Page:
Saturday, June 27, 2009

Women at the Museum? Why Not?

"NEW YORK—A couple of weeks ago, New York magazine art critic Jerry Saltz unleashed a torrent of discussion in the arts blogosphere when he posted a status update on his Facebook page: "Of the 383 works on the 4th & 5th flrs. of MoMA's perm. coll., only 19 are by women (4%)," he wrote. Saltz went on to elaborate that he feels "MoMA has declared itself a hostile witness" and to ask the museum to address the issue."

Why, oh why, do WE have to keep saying LOOK AT US, WE'RE HERE!  WE'RE NOT EFFING INVISIBLE!

From ArtFagCity, here's a list of artists the MOMA has but not on display...

Here is a list of 57 women artists already owned by MoMA, none of whom are on exhibit on the 4th & 5th flrs. perm. collection (work before 1970):

Alice Neel, Georgia O’Keefe, Florine Stettheimer, Joan Mitchell, Hannah Hoch, Anni Albers, Louise Nevelson, Claude Cahan, Leonora Carrington, Leonor Fine, Dora Maar, Lee Miller, Jo Baer, Elaine de Kooning, Romaine Brooks, Ree Morton, Howardena Pindell, Paula Modersohn-Becker, Alma Thomas, Emma Kunz, Eileen Gray, Clementine Hunter, Adrian Piper, Dorthea Rockburne, Lee Lozano, Vija Celmins, Maria Lassnig, Gego, Helen Frankenthaler, Grace Hartigan, Maya Deren, Pat Steir, Hedda Stern, Barbara Hepworth, Gwen John, Jay DeFeo, Jane Freiliecher, Minnie Evans, Merit Oppenheim, Betty Parsons, Bridget Riley, Claire Zeisler, Kay Sage, Grandma Moses, Sister Gertrude, Hilla AfKlimnt, Niki de Saint-Phalle, Dorothea Tanning, Janet Sobel, Atsuko Tanaka, Francoise Gilot, Anne Truitt, Ruth Vollmer, Jane Wilson, Sylvia Sleigh, Paula Rego, Marguerite Zorach.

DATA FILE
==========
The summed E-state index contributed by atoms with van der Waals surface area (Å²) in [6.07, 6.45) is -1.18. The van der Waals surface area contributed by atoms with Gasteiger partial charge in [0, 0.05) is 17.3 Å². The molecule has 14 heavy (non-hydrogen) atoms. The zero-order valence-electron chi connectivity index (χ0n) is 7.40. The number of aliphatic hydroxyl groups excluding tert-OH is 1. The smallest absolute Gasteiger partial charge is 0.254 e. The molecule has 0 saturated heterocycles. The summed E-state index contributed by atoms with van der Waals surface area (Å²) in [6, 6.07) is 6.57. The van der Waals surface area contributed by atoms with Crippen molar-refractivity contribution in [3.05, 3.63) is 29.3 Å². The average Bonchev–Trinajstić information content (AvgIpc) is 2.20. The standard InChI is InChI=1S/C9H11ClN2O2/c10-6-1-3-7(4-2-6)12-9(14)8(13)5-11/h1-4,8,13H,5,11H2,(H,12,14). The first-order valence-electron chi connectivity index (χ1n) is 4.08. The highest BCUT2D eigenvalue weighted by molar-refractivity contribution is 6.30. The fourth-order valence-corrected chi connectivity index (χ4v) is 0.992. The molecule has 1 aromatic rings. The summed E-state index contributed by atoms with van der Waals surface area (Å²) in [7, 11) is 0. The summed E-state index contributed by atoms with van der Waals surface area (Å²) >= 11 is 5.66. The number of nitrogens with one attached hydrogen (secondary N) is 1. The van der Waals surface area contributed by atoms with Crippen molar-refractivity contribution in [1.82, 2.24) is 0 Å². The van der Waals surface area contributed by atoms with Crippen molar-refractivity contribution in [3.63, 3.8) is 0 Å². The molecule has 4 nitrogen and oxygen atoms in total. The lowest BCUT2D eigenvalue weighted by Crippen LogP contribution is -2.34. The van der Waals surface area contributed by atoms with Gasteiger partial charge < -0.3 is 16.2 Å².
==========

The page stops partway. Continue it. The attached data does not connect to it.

Friday, June 5, 2009

Why Getting To Be an Older Artist is Good

Happy birthday to me. I'm making the progression tomorrow, June 6, from what I've been calling "60 and a half" to 61 years old. Here's a link from an article on a blog reviewing a book about the value of being an older artist. The blog is titled Ancient Sue Smith.

But I recently started reading a book by Martin S. Lindauer, titled AGING, CREATIVITY, AND ART, A Positive Perspective on Late-Life Development.

According to Lindauer, there are seven characteristics that distinguish "old artists and late art from young artists and youthful efforts."

  • "Older artists have more knowledge and are less career oriented.

  • "They also have less energy - the only case where older artists were at a disadvantage to younger ones..."

  • "...which they compensated for with greater maturity, concentration, and self-acceptance."

  • "Older artists were also less critical than their younger counterparts."

  • "However, in two areas, creativity and experimentation, older artists were seen as equal to younger practitioners." (2003, pp.187-188)

Happy birthday to me and to all of us older working, productive artists.